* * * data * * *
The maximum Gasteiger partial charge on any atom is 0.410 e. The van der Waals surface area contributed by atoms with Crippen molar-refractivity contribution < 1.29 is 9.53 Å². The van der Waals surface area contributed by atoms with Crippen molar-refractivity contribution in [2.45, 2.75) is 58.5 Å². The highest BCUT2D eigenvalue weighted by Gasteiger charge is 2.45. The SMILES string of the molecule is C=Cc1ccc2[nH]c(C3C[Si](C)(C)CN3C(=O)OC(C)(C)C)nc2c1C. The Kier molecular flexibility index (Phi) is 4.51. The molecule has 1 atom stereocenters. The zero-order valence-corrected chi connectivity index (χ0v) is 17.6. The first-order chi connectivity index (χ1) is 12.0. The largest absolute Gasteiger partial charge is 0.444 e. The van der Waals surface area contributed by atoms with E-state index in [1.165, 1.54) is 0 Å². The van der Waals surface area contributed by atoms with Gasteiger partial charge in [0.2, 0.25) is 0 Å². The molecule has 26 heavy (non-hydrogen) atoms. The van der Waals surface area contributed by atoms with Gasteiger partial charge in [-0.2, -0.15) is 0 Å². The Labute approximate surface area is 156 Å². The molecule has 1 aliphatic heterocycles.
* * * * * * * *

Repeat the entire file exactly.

The maximum Gasteiger partial charge on any atom is 0.410 e. The van der Waals surface area contributed by atoms with Crippen molar-refractivity contribution < 1.29 is 9.53 Å². The van der Waals surface area contributed by atoms with Crippen molar-refractivity contribution in [2.45, 2.75) is 58.5 Å². The highest BCUT2D eigenvalue weighted by Gasteiger charge is 2.45. The SMILES string of the molecule is C=Cc1ccc2[nH]c(C3C[Si](C)(C)CN3C(=O)OC(C)(C)C)nc2c1C. The Kier molecular flexibility index (Phi) is 4.51. The molecule has 1 atom stereocenters. The zero-order valence-corrected chi connectivity index (χ0v) is 17.6. The first-order chi connectivity index (χ1) is 12.0. The largest absolute Gasteiger partial charge is 0.444 e. The van der Waals surface area contributed by atoms with E-state index in [1.165, 1.54) is 0 Å². The van der Waals surface area contributed by atoms with Gasteiger partial charge in [0.2, 0.25) is 0 Å². The molecule has 26 heavy (non-hydrogen) atoms. The van der Waals surface area contributed by atoms with Gasteiger partial charge in [-0.2, -0.15) is 0 Å². The Labute approximate surface area is 156 Å². The molecule has 1 aliphatic heterocycles.